My further education began in 2009 at Plymouth City College, where I gained an access to higher education diploma, leading directly on to the BA Fine Art course at the University of Plymouth. After spending a decade working alone in my studio, feeling isolated, needing to engage with other artists, also wanting the opportunity to explore further my work with moving image, I returned to the University of Plymouth embarking on the MA Fine Arts course.
What is an average day in your studio like and what is your routine?
For me there is no such thing as an average day in the studio and I tend not to adhere to a routine. Sometimes I begin work and if things don’t go well I walk away, other times I might push on through. I tend to have times when I’m quite prolific and other times when I struggle to produce anything at all. If things don’t go well in the studio I often return to my office and work on film and sound editing.
What is your creative process?
When attempting a new piece of studio work, I often begin with a vision of what I hope to express, be it portraiture, figurative, or a scape of some kind. I have a picture, a vision, in my mind as to how I intended the piece to appear on completion. Somewhere throughout this process, this controlled approach would often change, and the work would begin to flow, I lose awareness of myself, and of time. This is when I feel my best work arrives.
To create my paintings, I first soak strips of muslin in paint before throwing them onto the canvas, attempting to capture a moment in time, a shape, a figure. Then, working back into the muslin, bringing the figure to the fore. I likened this process to a performance, using a burst of chaotic emotion as the impetus to throw the muslin, then returning to control and refine the composition. Over time I began creating the figures on board, allowing me to develop their interplay before transferring them to the canvas.
As well as a painting practice a more recent development has seen me returning to moving images and sound. The figures or forms present in my canvas works are also present in the work with film, sound, and performance. My films have a painterly quality, using light and movement to evoke a chiaroscuro quality.
How do you choose a medium for your work? Do you prepare and plan or do you improvise and experiment?
My choice of medium very much depends on what I am trying to express at the time. For the most part I work on canvas with acrylic paint and muslin. On occasion I have engaged in the use of oil paints, invoking a somewhat slower process. I very much enjoy the processes of working with video and sound, but unfortunately since the completion of the MA this has become somewhat restricted by the lack of access to studios and technical support.
Preparation and planning very much depends on the medium I am working in. When working on canvas I tend to be more spontaneous, when I over-plan things can become complicated and sometimes over-worked. When working with moving image and sound there is a lot more control and planning necessary, yet the spontaneity when filming can often produce the more interesting results.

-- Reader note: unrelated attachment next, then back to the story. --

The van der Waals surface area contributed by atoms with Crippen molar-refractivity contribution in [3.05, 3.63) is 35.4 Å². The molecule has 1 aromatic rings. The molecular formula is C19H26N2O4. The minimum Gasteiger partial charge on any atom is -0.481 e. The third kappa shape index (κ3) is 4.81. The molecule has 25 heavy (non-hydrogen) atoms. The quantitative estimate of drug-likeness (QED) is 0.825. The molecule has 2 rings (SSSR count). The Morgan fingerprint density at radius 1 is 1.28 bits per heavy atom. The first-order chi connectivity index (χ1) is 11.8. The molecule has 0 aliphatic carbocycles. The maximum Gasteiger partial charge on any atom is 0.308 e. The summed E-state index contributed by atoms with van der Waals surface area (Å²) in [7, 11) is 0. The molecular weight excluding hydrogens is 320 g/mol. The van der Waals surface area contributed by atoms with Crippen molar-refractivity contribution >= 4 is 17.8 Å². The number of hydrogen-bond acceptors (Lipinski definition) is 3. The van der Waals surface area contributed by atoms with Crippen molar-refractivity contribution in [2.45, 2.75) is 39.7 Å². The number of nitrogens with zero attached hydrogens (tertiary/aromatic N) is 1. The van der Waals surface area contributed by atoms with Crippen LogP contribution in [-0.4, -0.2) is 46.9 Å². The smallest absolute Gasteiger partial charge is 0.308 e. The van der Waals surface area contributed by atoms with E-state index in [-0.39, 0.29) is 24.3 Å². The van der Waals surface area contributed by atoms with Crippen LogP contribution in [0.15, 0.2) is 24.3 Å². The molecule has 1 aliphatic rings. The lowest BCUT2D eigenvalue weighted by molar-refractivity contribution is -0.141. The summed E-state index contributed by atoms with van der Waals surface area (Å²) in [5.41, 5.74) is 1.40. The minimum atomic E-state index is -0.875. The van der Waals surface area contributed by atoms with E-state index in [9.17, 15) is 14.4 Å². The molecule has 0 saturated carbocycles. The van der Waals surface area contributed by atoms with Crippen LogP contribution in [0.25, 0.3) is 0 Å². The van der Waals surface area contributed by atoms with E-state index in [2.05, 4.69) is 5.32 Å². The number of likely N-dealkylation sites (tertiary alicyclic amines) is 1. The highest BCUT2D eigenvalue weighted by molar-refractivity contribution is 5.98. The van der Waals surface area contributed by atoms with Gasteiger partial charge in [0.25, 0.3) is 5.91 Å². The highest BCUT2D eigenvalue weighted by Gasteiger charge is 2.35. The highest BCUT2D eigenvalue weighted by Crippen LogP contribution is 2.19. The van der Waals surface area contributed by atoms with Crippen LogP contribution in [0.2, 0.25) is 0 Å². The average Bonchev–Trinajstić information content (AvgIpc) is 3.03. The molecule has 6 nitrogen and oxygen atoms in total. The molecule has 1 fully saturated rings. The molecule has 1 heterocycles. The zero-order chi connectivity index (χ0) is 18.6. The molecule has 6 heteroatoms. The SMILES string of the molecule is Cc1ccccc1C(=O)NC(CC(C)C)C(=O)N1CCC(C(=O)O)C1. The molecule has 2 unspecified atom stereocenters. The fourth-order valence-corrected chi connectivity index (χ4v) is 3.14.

I have used muslin as a medium for more than a decade. My attraction to this material evolved from a time I discovered several old muslin bandages amongst my grandmother’s belongings, found after her death. One day I began experimenting with these bandages, incorporating them in my work, seeing and using them as metaphors for physical pain, mental suffering, and the process of healing.
My interest in this material grew, I began buying reams of muslin fabric and using it on a much larger scale in my three dimensional and installation works. I began using unique reliefs of the muslin on stretched canvas, creating form, and revealing eclectic, emotional expressions through contortions of paint-soaked fabric.
Are your works conveying a message? Is there a narrative or a story to your
My practice is strongly autobiographical, considering the challenging aspects of life, such as depression, addiction, and anxiety. Movement is a key factor in my work, an abstraction of fluid forms reflecting my interest in the endeavour of existence. My canvas works that employ acrylic paint and muslin, exploring spirituality through textural forms.
Over time these conceptual expressions of emotion have become more figurative. Elements of soulful musicality and dance are present in the work which explores the philosophy of the performer and reflects on human vulnerability. The minimalist canvases’ rich textures reveal delicate and sensual figures.
I have a fascination with performers, including Rudolf Nureyev and Vaslav Nijinsky, for their undying commitment to their art despite the suffering it can often entail. I used the image of the performer as a symbol for human suffering.
Dreaming in Colour and Shape15 Jan - 15 Apr 2023Daa Art is proud to present, “Dreaming in Colour and Shape”, an exhibition of fascinating artworks that elicit our senses through pure patterns of form, colour and line. The curated pieces exhibit a variety of artworks that explore the concept of abstract art through calligraphy, geometric shapes, and gestural marks that often have no relation at all to an external visual reality. The exhibited artworks challenge our perception and show us a vivid alternate reality using saturated palettes, ambiguous bodily language and reconfiguration of forms and shapes.